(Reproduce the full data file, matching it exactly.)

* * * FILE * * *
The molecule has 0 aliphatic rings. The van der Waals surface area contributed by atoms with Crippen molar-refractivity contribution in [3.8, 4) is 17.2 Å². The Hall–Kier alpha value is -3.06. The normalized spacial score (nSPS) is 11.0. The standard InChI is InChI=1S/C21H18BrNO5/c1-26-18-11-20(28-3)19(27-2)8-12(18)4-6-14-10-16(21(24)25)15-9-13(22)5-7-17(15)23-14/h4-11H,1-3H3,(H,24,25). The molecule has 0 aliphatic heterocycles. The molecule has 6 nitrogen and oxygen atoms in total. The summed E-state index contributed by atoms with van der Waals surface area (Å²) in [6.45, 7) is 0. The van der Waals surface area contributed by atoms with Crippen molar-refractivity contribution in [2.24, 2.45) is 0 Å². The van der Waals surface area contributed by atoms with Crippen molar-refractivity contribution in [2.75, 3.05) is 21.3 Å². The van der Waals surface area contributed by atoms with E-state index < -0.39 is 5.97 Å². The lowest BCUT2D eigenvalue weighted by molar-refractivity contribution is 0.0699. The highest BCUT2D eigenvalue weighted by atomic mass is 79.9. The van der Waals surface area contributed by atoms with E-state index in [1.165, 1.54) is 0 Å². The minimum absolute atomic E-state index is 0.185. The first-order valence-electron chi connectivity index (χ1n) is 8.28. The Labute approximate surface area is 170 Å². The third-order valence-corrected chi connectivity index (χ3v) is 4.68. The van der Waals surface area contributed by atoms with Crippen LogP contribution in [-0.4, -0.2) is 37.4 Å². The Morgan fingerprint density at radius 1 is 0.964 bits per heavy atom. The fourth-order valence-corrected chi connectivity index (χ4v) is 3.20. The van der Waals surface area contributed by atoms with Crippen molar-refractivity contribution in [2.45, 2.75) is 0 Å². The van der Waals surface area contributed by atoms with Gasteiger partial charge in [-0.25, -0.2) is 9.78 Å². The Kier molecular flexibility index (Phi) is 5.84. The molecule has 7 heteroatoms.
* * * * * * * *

The molecule has 0 aliphatic rings. The van der Waals surface area contributed by atoms with Crippen molar-refractivity contribution in [3.8, 4) is 17.2 Å². The Hall–Kier alpha value is -3.06. The normalized spacial score (nSPS) is 11.0. The standard InChI is InChI=1S/C21H18BrNO5/c1-26-18-11-20(28-3)19(27-2)8-12(18)4-6-14-10-16(21(24)25)15-9-13(22)5-7-17(15)23-14/h4-11H,1-3H3,(H,24,25). The molecule has 0 aliphatic heterocycles. The molecule has 6 nitrogen and oxygen atoms in total. The summed E-state index contributed by atoms with van der Waals surface area (Å²) in [6.45, 7) is 0. The van der Waals surface area contributed by atoms with Crippen molar-refractivity contribution in [2.24, 2.45) is 0 Å². The van der Waals surface area contributed by atoms with Crippen molar-refractivity contribution in [2.75, 3.05) is 21.3 Å². The van der Waals surface area contributed by atoms with E-state index < -0.39 is 5.97 Å². The lowest BCUT2D eigenvalue weighted by molar-refractivity contribution is 0.0699. The highest BCUT2D eigenvalue weighted by atomic mass is 79.9. The van der Waals surface area contributed by atoms with E-state index in [1.165, 1.54) is 0 Å². The minimum absolute atomic E-state index is 0.185. The first-order valence-electron chi connectivity index (χ1n) is 8.28. The Labute approximate surface area is 170 Å². The third-order valence-corrected chi connectivity index (χ3v) is 4.68. The van der Waals surface area contributed by atoms with Crippen LogP contribution in [-0.4, -0.2) is 37.4 Å². The Morgan fingerprint density at radius 1 is 0.964 bits per heavy atom. The fourth-order valence-corrected chi connectivity index (χ4v) is 3.20. The van der Waals surface area contributed by atoms with Crippen molar-refractivity contribution in [2.45, 2.75) is 0 Å². The van der Waals surface area contributed by atoms with Gasteiger partial charge in [-0.25, -0.2) is 9.78 Å². The Kier molecular flexibility index (Phi) is 5.84. The molecule has 7 heteroatoms.